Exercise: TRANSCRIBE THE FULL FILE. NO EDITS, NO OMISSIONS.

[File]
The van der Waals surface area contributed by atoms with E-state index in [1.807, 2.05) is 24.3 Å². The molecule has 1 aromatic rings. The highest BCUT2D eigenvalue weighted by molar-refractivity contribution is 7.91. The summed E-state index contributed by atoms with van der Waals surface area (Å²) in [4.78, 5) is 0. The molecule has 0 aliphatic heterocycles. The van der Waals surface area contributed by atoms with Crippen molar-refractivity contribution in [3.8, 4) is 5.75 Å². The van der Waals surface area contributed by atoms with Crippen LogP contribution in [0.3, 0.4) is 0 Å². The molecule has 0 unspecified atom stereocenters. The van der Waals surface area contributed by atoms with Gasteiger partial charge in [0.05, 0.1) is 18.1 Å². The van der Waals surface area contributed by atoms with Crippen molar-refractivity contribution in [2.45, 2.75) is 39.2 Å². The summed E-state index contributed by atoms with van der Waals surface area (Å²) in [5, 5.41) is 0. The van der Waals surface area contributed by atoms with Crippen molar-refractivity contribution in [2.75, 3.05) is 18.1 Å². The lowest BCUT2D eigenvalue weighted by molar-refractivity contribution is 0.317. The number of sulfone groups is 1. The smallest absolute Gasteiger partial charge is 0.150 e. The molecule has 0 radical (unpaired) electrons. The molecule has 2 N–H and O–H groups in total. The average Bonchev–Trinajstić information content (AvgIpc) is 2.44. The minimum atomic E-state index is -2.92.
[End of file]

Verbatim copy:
The van der Waals surface area contributed by atoms with E-state index in [1.807, 2.05) is 24.3 Å². The molecule has 1 aromatic rings. The highest BCUT2D eigenvalue weighted by molar-refractivity contribution is 7.91. The summed E-state index contributed by atoms with van der Waals surface area (Å²) in [4.78, 5) is 0. The molecule has 0 aliphatic heterocycles. The van der Waals surface area contributed by atoms with Crippen molar-refractivity contribution in [3.8, 4) is 5.75 Å². The van der Waals surface area contributed by atoms with Crippen LogP contribution in [0.3, 0.4) is 0 Å². The molecule has 0 unspecified atom stereocenters. The van der Waals surface area contributed by atoms with Gasteiger partial charge in [0.05, 0.1) is 18.1 Å². The van der Waals surface area contributed by atoms with Crippen molar-refractivity contribution in [2.45, 2.75) is 39.2 Å². The summed E-state index contributed by atoms with van der Waals surface area (Å²) in [5, 5.41) is 0. The van der Waals surface area contributed by atoms with Crippen molar-refractivity contribution in [2.75, 3.05) is 18.1 Å². The lowest BCUT2D eigenvalue weighted by molar-refractivity contribution is 0.317. The number of sulfone groups is 1. The smallest absolute Gasteiger partial charge is 0.150 e. The molecule has 0 radical (unpaired) electrons. The molecule has 2 N–H and O–H groups in total. The average Bonchev–Trinajstić information content (AvgIpc) is 2.44. The minimum atomic E-state index is -2.92.